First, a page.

Shear began his remarks by claiming that the advent of the Trump administration had resulted in a loss of confidence from US allies, although since taking office President Trump has made significant strides to restore this confidence, with the exception of South Korea. Shear praised the many senior-level trips to the region, including Secretary of Defense James Mattis’ attendance at the IISS Shangri-La Dialogue in June and Secretary of State Rex Tillerson’s visit to the region in March. However, he echoed Rapp-Hopper’s worry that although US allies may have been put at ease about their direct bilateral relationship with the US, there has not been a clear articulation of a systematic and comprehensive regional approach. He said the Trump administration has ‘repealed the rebalance but has not yet replaced it’ in reference to President Obama’s ‘pivot’ to Asia, urging the administration to define and brand its new approach for public consumption in a similar fashion. Upcoming events, including the IISS Shangri-La Dialogue and APEC summit provide an opportunity to articulate a policy vision for the region.
The question-and-answer session produced an interesting discussion about the importance of maintaining leverage vis-à-vis a rising China, predictions about the implementation efficiency of China’s development aid pledges as part of its Belt and Road Initiative and the increasing importance of the role of building coast guard capacity in the Asia Pacific. In response to a question regarding the working relationship of South Korea and Japan, Okano described the success of regularly scheduled US–Japan–Republic of Korea Trilateral Meetings in achieving close coordination.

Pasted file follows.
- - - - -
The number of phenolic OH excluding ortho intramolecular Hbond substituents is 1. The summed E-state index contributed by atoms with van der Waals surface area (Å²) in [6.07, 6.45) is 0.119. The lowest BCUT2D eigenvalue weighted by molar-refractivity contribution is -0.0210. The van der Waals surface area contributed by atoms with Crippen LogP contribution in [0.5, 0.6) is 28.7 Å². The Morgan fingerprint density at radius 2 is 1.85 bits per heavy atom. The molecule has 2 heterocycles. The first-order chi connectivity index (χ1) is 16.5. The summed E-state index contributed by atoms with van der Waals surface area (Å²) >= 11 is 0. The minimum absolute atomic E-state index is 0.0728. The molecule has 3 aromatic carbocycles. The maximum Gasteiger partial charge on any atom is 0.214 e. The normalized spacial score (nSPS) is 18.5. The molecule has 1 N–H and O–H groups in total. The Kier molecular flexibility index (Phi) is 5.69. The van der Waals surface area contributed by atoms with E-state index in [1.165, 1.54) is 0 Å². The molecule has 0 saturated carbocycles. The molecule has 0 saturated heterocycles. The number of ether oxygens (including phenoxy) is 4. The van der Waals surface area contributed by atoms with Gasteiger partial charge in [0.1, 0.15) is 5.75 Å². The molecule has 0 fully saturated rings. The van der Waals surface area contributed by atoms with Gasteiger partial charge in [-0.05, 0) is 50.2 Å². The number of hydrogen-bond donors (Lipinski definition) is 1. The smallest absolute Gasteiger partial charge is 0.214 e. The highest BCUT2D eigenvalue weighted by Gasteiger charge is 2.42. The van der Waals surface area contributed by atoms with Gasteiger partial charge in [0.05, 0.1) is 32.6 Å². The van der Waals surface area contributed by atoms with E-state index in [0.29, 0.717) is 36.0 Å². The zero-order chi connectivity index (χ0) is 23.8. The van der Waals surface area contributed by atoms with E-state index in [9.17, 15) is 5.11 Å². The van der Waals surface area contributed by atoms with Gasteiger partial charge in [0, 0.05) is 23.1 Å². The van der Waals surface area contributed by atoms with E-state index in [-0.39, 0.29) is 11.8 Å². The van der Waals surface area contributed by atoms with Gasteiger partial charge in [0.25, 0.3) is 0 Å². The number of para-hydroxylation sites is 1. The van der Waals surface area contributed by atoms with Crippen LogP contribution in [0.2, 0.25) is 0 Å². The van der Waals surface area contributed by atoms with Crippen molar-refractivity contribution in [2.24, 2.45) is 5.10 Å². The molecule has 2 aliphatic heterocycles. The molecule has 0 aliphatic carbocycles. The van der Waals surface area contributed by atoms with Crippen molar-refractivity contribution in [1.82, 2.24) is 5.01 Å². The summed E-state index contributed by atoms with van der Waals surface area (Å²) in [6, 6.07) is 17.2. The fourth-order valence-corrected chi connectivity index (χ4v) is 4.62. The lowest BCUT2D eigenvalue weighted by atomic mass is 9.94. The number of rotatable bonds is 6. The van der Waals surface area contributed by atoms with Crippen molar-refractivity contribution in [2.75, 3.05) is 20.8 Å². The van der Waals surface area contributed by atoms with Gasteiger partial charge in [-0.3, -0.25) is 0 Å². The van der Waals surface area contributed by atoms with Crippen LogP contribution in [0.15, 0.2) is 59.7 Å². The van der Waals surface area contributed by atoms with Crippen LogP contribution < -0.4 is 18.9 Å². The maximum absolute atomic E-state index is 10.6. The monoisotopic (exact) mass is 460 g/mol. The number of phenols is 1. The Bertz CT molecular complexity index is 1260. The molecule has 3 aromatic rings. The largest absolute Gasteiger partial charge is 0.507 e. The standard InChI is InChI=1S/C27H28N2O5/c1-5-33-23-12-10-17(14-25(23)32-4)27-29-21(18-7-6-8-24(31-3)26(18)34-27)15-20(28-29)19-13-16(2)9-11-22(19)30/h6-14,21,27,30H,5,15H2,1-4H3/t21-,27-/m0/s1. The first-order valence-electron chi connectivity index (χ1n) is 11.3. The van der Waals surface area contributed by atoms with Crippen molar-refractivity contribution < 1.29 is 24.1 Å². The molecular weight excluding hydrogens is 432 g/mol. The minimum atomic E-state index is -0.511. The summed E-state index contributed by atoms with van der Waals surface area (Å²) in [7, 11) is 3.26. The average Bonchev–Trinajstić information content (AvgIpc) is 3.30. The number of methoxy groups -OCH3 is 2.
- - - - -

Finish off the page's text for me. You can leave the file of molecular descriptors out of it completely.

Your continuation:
Rapporteur: Michael Battalia
Masataka Okano has served as Political Minister of the Embassy of Japan since November 2015. He is in charge of managing the US–Japan alliance, and monitoring US foreign policy and US domestic politics. Immediately before this current assignment, he served as the Director for Foreign Policy Coordination at the Japanese Ministry of Foreign Affairs between 2012-2015, with responsibilities including the planning and coordinating of Japan’s foreign policy strategies. He regularly escorted Prime Ministers overseas and during his three year tenure, he traveled to 58 countries.
Mira Rapp-Hooper is a Senior Fellow with the Asia-Pacific Security Program at CNAS. She is formerly a Fellow with the CSIS Asia Program and Director of the CSIS Asia Maritime Transparency Initiative. Her expertise includes Asia security issues, deterrence, nuclear strategy and policy, and alliance politics. She was previously a Stanton Nuclear Security Fellow at the Council on Foreign Relations.
David B. Shear was formerly with the Office of the Secretary of Defense. He performed the duties of Principal Deputy Under Secretary of Defense for Policy and was responsible for advising the Under Secretary of Defense for Policy and the Secretary of Defense on all matters pertaining to the development and execution of US national defense policy and strategy. Previously, he was confirmed as the Assistant Secretary of Defense for Asian and Pacific Security Affairs.
Mark Fitzpatrick is the Executive Director of the IISS–Americas, as well as head of the IISS Non-Proliferation and Nuclear Policy Programme. He joined IISS in 2005, after 26 years at the State Department, and moved back to Washington in December 2015. His research focus is on preventing nuclear dangers through non-proliferation, nuclear security, and arms control. Follow Mark Fitzpatrick on Twitter @FitzpatrickIISS